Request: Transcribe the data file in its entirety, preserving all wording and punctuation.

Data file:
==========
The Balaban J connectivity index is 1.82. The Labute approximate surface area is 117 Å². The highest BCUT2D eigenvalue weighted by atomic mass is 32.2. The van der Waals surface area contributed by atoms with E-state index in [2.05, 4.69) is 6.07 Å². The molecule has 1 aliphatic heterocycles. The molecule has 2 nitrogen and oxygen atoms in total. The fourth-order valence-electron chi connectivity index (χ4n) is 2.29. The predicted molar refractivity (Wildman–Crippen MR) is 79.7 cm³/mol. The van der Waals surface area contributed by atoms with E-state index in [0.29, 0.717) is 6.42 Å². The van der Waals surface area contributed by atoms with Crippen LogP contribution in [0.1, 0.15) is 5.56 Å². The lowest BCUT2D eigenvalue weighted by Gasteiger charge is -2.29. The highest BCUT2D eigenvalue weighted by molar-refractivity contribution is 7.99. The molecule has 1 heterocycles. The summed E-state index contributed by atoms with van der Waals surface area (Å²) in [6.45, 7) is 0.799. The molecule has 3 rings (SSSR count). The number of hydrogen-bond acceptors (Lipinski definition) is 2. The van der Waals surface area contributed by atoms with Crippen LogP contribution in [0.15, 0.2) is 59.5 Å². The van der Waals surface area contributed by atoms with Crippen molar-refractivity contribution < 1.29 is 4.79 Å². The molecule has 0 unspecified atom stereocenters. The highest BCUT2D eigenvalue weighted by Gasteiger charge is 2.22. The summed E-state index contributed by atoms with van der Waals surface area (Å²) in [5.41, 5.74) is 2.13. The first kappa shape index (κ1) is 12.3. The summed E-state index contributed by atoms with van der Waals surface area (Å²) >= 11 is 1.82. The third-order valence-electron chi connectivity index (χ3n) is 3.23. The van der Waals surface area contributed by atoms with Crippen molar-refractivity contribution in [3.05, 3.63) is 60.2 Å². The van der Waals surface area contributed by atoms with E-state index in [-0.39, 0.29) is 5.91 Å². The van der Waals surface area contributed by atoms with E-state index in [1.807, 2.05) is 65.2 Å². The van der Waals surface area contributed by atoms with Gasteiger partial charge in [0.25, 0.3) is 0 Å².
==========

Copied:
The Balaban J connectivity index is 1.82. The Labute approximate surface area is 117 Å². The highest BCUT2D eigenvalue weighted by atomic mass is 32.2. The van der Waals surface area contributed by atoms with E-state index in [2.05, 4.69) is 6.07 Å². The molecule has 1 aliphatic heterocycles. The molecule has 2 nitrogen and oxygen atoms in total. The fourth-order valence-electron chi connectivity index (χ4n) is 2.29. The predicted molar refractivity (Wildman–Crippen MR) is 79.7 cm³/mol. The van der Waals surface area contributed by atoms with E-state index in [0.29, 0.717) is 6.42 Å². The van der Waals surface area contributed by atoms with Crippen LogP contribution in [0.1, 0.15) is 5.56 Å². The lowest BCUT2D eigenvalue weighted by Gasteiger charge is -2.29. The highest BCUT2D eigenvalue weighted by molar-refractivity contribution is 7.99. The molecule has 1 heterocycles. The summed E-state index contributed by atoms with van der Waals surface area (Å²) in [6.45, 7) is 0.799. The molecule has 3 rings (SSSR count). The number of hydrogen-bond acceptors (Lipinski definition) is 2. The van der Waals surface area contributed by atoms with Crippen LogP contribution in [0.15, 0.2) is 59.5 Å². The van der Waals surface area contributed by atoms with Crippen molar-refractivity contribution < 1.29 is 4.79 Å². The molecule has 0 unspecified atom stereocenters. The highest BCUT2D eigenvalue weighted by Gasteiger charge is 2.22. The summed E-state index contributed by atoms with van der Waals surface area (Å²) in [5.41, 5.74) is 2.13. The first kappa shape index (κ1) is 12.3. The summed E-state index contributed by atoms with van der Waals surface area (Å²) >= 11 is 1.82. The third-order valence-electron chi connectivity index (χ3n) is 3.23. The van der Waals surface area contributed by atoms with Crippen molar-refractivity contribution in [3.05, 3.63) is 60.2 Å². The van der Waals surface area contributed by atoms with E-state index in [-0.39, 0.29) is 5.91 Å². The van der Waals surface area contributed by atoms with E-state index in [1.807, 2.05) is 65.2 Å². The van der Waals surface area contributed by atoms with Gasteiger partial charge in [0.25, 0.3) is 0 Å².